Facing a divided national party as well as a split in their own, N.C. Republican officials pleaded for unity at their state convention Saturday.
But like national Republicans, they have work to do.
“I’ll go into the voting booth and do one of two things: either not vote for president or vote for somebody I think is qualified to lead the country,” said Bob Orr, a former state Supreme Court Justice and one-time GOP candidate for governor.
Like Orr, many Republicans are reluctant to back Donald Trump, who became the party’s presumptive presidential nominee after his last two opponents quit the race.
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Two former GOP presidential candidates, former Florida Gov. Jeb Bush and U.S. Sen. Lindsey Graham, have said they won’t vote for Trump. Bush’s father and brother, both former Republican presidents, won’t endorse him.
This week U.S. House Speaker Paul Ryan said he’s “not ready” to endorse Trump.
N.C. Republicans have faced their own divisions.
Last week, the party’s executive committee ousted the party’s first African-American chairman, Hasan Harnett, who had been elected by grassroots and Tea Party activists. He was replaced by former U.S. Rep. Robin Hayes. Both are from Cabarrus County.
It appeared that most of the more than 1,000 delegates and party officials at this weekend’s convention support Trump. That includes North Carolina’s two Republican U.S. senators.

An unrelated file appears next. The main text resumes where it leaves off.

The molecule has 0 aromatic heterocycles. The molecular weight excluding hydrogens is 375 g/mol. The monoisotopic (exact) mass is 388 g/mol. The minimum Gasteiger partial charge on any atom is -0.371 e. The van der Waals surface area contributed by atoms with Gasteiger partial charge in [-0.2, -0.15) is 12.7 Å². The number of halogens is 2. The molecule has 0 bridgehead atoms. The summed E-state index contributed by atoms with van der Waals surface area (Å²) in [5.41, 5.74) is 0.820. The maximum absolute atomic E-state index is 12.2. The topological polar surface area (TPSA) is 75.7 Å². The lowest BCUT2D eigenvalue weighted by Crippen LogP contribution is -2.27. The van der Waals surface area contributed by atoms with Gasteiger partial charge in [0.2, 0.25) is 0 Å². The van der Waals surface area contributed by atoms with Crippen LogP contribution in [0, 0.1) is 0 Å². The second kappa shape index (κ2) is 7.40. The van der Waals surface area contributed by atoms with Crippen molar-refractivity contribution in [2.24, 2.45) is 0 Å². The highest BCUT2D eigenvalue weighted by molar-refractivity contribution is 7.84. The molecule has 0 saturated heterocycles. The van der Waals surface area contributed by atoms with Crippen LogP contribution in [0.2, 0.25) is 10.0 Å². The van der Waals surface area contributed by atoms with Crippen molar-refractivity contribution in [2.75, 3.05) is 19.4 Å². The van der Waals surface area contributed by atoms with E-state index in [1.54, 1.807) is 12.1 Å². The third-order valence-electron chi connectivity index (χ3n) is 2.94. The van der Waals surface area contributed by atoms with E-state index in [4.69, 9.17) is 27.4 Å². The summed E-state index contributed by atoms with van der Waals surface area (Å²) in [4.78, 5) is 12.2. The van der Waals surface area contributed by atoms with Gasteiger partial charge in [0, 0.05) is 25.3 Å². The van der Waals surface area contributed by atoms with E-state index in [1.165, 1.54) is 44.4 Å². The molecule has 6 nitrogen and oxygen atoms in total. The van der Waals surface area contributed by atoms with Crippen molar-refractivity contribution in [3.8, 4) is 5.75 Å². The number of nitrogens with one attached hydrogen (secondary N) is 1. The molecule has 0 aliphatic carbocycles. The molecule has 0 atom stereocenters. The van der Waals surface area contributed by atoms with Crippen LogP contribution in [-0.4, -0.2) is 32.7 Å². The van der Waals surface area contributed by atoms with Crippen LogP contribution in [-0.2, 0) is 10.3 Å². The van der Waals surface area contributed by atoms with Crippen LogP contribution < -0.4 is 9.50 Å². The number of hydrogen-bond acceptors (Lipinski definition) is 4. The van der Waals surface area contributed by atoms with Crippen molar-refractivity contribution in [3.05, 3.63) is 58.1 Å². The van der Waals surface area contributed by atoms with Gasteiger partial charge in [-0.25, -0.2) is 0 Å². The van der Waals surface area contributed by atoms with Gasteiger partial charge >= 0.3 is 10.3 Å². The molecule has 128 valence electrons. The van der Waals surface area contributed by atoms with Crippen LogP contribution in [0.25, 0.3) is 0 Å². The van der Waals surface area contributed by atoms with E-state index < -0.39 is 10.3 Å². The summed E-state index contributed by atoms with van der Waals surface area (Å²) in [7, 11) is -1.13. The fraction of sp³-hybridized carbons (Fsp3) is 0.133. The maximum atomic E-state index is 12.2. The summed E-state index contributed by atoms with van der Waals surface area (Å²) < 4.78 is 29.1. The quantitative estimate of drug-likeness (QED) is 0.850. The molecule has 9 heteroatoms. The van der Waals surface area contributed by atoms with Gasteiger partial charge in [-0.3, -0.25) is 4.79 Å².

U.S. Sen. Richard Burr told a reporter that he would welcome Trump to North Carolina. He said the New York billionaire has brought the party “a new level of excitement.”
“But,” he added, “I’m going to spend all my time focused on my re-election.”
U.S. Sen. Thom Tillis told delegates that “anybody who doesn’t support the Republican nominee is a RINO,” or Republican In Name Only.
State Rep. Mark Brody of Monroe criticized Republicans who won’t support Trump.
“You tell George Bush, Sr. and Junior and Jeb Bush: If you’re not going to support him, turn in your Republican card,” said Brody, who was elected to the party’s national committee.
But Orr, who was state chairman for Ohio Gov. John Kasich, said Trump is “singularly unqualified to be president of the United States and commander-in-chief.”
Rod Chaney, a delegate from Hillsborough, was a Cruz supporter who has yet to come around to Trump.
“He needs to show me why I should vote for him, and Hillary Clinton is not the correct answer,” said Chaney, a pastor. “That would do for a lot of people, it won’t do for me… He did not beat Ted Cruz in the arena of ideas. He bullied him.”
Jack Brosch, a grassroots activist from Charlotte, said he can’t vote for Trump. Why?
“Because I’m a Christian,” he said. He called Trump “pro-abortion and pro-gay marriage.”
“I have a real hard time with that,” he said.
Though Trump won North Carolina’s March primary, Cruz supporters out-organized his campaign in the delegate chase.
Trump will have 29 of the state's 72 GOP delegates by virtue of winning the March 15 primary. Cruz, who finished second, will have 27.
But Cruz won 33 of the 39 national convention delegates elected at 13 district conventions. But Trump won 22 of 30 delegates elected at-large on Saturday.